What can athletes do to lessen the chances of an ACL tear?
Jordan Hobbs was having her “best start in an Arsenal shirt.” She scored nine goals in eight games for Arsenal Women, which plays in the Women’s Super League, the top flight of English women’s football.
But after scoring a goal in a November 2018 match, Hobbs, a midfielder, “literally went to press the ball, the next thing I knew was a few seconds of everything stopping and me just thinking ‘Oh my god, I have done my knee.’”
That little knee ache was all it took to turn Hobbs’ best season into one of disappointment. She sat out the rest of the campaign and watched her colleagues from the sidelines lift the Super League champions trophy for the first time in seven years. The injury also kept her off the English side for the Women’s World Cup.
ACL injuries and its relation to female athletes?
While female athletes have, on average, a 3.5 times greater risk for sustaining noncontact ACL injuries (injuries without a direct contact with another athlete) compared with males, men sustain their share of ACL injuries. One of the most recent high-profile ACL injuries was to Golden State guard Klay Thompson who sustained a torn anterior cruciate ligament during the Warriors’ series-ending NBA Finals loss to the Toronto Raptors on June 13, 2019.
Thompson, 29, was attempting to score on a layup in the third quarter of Game 6 when he was fouled from behind, which caused him to land awkwardly. He fell to the court, grabbing his left knee. An MRI confirmed the ACL tear. Thompson had been a key part of his team’s championship runs in recent years, and he was the hottest player on the court during that game prior to his injury.
Can ACL related injuries be prevented?
Most ACL injuries occur when an athlete lands from a jump or makes a sudden change in movement. During these actions, the ACL is subjected to higher degrees of stress. When this is constantly done, the combination of riskier landing patterns and insufficient neuromuscular adaptations leads to greater ACL stress, which, in turn, leads to a higher likelihood of an ACL-related injury.
However, preventive measures can, if strictly adhered to, lessen the chances of sustaining an ACL related injury.
According to ACL injury statistics, sprains or tears of the anterior cruciate ligament (ACL) affect approximately 100,000-200,000 people in the United States annually, the majority of whom are athletes. This is a high sports injury incidence rate, but the majority of these injuries can be effectively mitigated by implementing ACL injury prevention methods.
Among ACL preventive methods are:
Focusing on Balance
Since most non-contact ACL injuries occur during a quick change of direction, a sudden deceleration, a faulty landing or a collision, improving balance and strengthening the small muscles of the knees can help prevent the unnatural twists and pivots that cause ACL tears. Such efforts also improve resilience and reaction time.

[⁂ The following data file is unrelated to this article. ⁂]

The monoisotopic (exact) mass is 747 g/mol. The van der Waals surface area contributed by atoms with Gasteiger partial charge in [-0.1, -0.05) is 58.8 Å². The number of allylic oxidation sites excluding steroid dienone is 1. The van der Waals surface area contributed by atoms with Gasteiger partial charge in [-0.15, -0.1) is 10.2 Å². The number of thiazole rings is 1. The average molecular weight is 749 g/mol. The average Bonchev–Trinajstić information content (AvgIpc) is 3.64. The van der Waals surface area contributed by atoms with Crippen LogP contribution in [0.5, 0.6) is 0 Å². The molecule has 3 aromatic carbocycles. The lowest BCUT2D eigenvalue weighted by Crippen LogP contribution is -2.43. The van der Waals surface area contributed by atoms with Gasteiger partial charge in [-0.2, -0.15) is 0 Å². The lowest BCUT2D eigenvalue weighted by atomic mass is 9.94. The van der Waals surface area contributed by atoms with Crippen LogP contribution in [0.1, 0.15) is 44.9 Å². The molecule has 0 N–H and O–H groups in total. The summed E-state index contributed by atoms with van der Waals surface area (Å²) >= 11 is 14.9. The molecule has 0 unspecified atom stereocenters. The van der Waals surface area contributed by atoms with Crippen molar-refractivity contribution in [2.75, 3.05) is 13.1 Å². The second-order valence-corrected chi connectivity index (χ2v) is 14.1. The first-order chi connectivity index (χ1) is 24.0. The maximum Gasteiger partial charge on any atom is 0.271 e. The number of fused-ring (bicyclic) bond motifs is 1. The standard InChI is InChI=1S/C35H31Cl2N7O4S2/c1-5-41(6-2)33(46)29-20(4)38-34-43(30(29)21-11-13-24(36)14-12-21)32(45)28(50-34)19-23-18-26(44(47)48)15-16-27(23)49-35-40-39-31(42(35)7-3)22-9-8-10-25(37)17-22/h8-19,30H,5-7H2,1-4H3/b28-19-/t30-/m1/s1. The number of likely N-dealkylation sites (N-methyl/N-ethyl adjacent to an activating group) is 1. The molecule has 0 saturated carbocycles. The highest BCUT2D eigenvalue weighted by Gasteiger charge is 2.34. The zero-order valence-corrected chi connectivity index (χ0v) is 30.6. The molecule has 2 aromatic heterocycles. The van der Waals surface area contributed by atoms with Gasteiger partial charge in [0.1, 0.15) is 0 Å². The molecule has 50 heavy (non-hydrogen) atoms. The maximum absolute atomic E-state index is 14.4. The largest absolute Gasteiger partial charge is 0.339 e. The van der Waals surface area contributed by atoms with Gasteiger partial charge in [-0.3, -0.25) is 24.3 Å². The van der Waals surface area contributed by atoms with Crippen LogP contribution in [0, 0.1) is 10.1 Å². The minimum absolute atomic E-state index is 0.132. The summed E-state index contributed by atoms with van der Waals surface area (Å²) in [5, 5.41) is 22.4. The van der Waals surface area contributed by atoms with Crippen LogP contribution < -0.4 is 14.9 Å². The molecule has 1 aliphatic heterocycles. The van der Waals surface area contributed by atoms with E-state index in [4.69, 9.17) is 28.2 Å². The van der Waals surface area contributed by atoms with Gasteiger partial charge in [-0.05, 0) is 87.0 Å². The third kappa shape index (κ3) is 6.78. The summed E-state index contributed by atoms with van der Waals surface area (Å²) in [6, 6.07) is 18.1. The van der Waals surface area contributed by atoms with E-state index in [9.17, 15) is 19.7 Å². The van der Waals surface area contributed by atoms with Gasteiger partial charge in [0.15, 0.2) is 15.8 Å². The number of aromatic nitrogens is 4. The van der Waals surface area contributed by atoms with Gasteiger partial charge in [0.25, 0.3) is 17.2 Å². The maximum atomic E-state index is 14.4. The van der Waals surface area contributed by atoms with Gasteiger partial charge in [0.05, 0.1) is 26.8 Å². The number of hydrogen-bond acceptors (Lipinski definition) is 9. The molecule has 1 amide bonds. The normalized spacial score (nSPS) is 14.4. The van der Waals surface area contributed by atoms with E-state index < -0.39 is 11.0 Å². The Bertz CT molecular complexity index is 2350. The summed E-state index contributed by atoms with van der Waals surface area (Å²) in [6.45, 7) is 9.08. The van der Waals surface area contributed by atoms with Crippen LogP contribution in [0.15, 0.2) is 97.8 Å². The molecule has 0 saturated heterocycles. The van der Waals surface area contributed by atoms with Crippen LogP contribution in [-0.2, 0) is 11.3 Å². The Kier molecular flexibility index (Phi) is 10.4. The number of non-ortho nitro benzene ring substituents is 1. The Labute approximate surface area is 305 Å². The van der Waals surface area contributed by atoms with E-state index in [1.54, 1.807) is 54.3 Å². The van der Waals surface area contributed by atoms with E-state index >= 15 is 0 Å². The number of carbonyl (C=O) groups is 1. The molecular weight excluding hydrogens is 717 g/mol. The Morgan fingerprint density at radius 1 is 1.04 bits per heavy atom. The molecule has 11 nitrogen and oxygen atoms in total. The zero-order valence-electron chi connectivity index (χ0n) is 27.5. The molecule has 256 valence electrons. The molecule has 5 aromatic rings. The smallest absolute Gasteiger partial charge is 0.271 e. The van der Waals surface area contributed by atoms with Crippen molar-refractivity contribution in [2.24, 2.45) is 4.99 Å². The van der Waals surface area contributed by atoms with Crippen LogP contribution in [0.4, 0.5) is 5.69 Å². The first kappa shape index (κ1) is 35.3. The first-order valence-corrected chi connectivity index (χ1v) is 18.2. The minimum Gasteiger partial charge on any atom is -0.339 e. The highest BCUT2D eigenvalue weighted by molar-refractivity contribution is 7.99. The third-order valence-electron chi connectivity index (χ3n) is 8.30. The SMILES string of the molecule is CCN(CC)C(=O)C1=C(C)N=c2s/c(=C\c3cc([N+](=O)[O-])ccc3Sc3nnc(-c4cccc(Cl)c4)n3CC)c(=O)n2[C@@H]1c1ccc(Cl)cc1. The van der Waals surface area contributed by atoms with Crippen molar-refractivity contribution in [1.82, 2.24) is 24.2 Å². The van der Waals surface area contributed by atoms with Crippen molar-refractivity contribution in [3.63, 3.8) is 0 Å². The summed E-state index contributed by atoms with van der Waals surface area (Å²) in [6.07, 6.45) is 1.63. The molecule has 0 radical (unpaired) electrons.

Traditional warmup before intense activity
A few minutes spent warming up before intense activity can help prevent spending months on the sideline. The effect of the little warmup is it loosens muscles and ligaments that are cold and stiff. This helps prevent injuries or, at least, reduces their severity (i.e. an ACL sprain as opposed to a complete tear).
Incorporating a landing pattern
Since most ACL-related injuries, especially in females, occur when landing, a training program in which athletes are continuously trained on a landing pattern should be inaugurated in teams’ training regimes.
While safety precautions can help reduce the likelihood of injuries, they cannot guarantee avoidance.
An athlete going through the long, sometimes traumatic and slow recovery process from an ACL injury must remain patient, and avoid the “quick to recover” mode in order to get back to action.
"24/7 I will think about my knee... It is, obviously, the toughest injury I have had. I think you don't know how your mind will react until you are forced into these situations and realize how strong you have to be,” Hobbs said in the “Heartbreak and Healing” documentary.
The pain during an ACL recovery for most athletes is not from the process itself but from seeing teammates achieve great things knowing they should have been a part of the process or seeing teammates perform poorly and being unable to help. The key is to remain calm, rest well, recover and be the best they can be when they return.
As Hobbs said: “It's just football. It’s just a knee injury, and it's something you can overcome.”
Arinze Esomnofu is a Nigerian media professional, content editor and a freelance journalist. He is currently the country manager for Flashscore Nigeria.
Editor’s note: For the coming 2019-2020 academic year, the Global Sport Institute’s research theme will be “Sport and the body.” The Institute will conduct and fund research and host events that will explore a myriad of topics related to the body.
Podcast: Why young female athletes are more susceptible to ACL injuries